ELNA disasters: The Richardson reversed dictionary

Note: To avoid embarrassing individuals, and because it is not important, I have not named some Directors of the Central Office. Also, you will see “@@@@” in certain places where my research into dates or names has not been finished.

The “Richardson Book” (Esperanto: Learning and Using the International Language) was first printed in 1987. For ELNA, the book was a huge success. The first print run of 3000 copies sold out in about two years (@@@@), and a second run of 3000 was printed. (See my report on the project here, Richardson book.)

One of the few complaints about the book was that the brief dictionary included was one-directional, that is, only Esperanto to English. In response, @@@@ @@@@ wrote a program that took the dictionary and produced a file with a reversed version. This was sent to ELNA in 19@@.

Every few years, as ELNA gradually sold off the second print run, I checked with them to see how many copies were left, in order to make sure that the third print run would include the reversed dictionary. Somehow I suspected that the Central Office, already working 60-hour weeks, might forget that this was available. This suspicion was reinforced when the CO replied, at least twice, that they could not find their electronic copy of the reversed dictionary. So I sent them another copy each time.

Eventually the second print run was sold out. At this point the CO (now under new management) took a careful look at the reversed dictionary and declared it unsuitable for use. (Actually, in 2001, the new management first found that a disk error had rendered the file unreadable.) A dictionary, after all, can’t simply be reversed by sorting by the words in the translation; at least for English and Esperanto, there are simply too many words that don’t work that way. For example, “work.” This has at least three major meanings in English; in Esperanto, each meaning has a separate word. These are “funkcii” (as in “the machine works, now that the marselvane has been splitnagled”); “labori” (as in “the guy in cubby 483-B works until midnight, because he is afraid of sunlight”); and “verki” (as in “the finest work this author has yet produced&rdquo).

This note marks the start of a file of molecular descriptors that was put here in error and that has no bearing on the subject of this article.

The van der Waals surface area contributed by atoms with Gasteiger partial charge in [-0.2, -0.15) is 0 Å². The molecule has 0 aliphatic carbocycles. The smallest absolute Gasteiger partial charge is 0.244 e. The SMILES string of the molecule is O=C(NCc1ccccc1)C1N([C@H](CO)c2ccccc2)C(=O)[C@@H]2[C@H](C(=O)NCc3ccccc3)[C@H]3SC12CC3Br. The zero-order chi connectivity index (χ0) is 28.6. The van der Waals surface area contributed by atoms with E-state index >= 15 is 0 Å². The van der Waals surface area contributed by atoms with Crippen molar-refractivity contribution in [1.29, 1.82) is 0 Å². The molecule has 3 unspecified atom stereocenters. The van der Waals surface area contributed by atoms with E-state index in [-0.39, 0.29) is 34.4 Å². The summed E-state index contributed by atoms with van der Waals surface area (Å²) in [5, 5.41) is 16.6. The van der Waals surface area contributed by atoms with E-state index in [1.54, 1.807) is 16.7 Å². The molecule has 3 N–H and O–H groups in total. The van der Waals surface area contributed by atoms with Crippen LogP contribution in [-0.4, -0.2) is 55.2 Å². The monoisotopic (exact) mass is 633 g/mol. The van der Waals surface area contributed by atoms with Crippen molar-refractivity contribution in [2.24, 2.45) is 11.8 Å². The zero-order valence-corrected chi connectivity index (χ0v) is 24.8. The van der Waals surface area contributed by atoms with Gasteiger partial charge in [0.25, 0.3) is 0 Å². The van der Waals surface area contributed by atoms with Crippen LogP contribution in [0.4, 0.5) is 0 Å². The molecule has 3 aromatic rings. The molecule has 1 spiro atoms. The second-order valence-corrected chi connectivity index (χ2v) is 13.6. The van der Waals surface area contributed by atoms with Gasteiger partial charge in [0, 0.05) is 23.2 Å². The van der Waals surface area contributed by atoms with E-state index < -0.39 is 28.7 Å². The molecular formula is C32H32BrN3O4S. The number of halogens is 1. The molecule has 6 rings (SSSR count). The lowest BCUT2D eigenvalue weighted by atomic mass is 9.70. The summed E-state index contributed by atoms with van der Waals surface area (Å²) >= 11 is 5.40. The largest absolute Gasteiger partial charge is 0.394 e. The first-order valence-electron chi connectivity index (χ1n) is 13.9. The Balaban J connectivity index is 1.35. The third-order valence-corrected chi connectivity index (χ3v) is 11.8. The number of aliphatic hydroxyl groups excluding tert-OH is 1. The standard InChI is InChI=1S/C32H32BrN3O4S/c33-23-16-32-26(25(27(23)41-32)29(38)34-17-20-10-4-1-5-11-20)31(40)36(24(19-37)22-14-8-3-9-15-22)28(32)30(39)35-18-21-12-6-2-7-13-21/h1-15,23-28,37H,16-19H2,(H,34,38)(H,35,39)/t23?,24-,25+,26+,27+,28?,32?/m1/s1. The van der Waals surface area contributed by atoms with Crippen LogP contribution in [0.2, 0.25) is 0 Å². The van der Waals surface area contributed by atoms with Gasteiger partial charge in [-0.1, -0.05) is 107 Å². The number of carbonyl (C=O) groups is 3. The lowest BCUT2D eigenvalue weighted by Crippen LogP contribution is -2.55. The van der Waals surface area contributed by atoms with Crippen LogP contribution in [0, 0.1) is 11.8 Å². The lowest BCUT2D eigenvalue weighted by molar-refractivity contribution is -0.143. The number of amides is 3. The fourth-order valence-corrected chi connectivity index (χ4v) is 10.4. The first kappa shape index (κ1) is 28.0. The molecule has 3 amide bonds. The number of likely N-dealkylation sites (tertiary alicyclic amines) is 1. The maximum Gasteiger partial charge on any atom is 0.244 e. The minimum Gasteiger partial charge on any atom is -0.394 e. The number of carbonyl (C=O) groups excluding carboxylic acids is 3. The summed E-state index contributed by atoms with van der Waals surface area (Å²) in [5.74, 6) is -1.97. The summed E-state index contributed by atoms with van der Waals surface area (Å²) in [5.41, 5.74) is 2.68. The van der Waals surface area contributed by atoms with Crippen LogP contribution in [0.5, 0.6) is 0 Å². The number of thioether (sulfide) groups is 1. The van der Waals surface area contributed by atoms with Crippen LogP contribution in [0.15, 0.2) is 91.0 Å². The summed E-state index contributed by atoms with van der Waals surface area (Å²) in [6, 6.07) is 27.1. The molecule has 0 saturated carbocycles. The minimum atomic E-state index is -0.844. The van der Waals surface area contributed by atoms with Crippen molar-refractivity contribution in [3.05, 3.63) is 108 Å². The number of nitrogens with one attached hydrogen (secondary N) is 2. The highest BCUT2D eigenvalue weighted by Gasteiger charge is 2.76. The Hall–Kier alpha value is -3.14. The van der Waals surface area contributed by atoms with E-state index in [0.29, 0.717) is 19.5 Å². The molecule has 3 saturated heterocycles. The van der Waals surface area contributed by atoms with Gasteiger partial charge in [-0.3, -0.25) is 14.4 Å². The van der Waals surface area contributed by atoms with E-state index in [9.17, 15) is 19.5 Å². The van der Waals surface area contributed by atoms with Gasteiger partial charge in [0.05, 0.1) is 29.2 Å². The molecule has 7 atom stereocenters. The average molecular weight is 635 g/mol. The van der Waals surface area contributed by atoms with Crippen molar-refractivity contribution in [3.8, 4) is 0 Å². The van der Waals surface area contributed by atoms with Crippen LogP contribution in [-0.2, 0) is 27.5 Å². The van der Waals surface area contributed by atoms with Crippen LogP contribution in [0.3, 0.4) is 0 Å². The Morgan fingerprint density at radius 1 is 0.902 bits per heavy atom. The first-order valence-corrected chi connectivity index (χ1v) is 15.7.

So the CO began cleaning up the reversed dictionary. I do not know why the CO decided to add this task to its already overloaded work week. Certainly there was no way to accomplish this task, as well as a thousand higher-priority tasks, in any reasonable time. Nor do I see why it is necessarily the CO’s duty to work on a dictionary, instead of some volunteer or a committee of volunteers. But regardless. The best-selling book in ELNA’s catalog, the book we recommend for beginners, perhaps the most important single item we sell... was completely out of print for a year.

Eventually ELNA realized this. One or more volunteers was found to assist with the cleanup, but it still went too slowly. After many more wasted months, the book was finally reprinted and was available March 12, 2004... without a reversed dictionary.

As of August 2005, the reversed dictionary still does not exist.

April 2017: A new edition of Richardson is out, apparently with reversed dictionary. Yay!

[Back to articles page]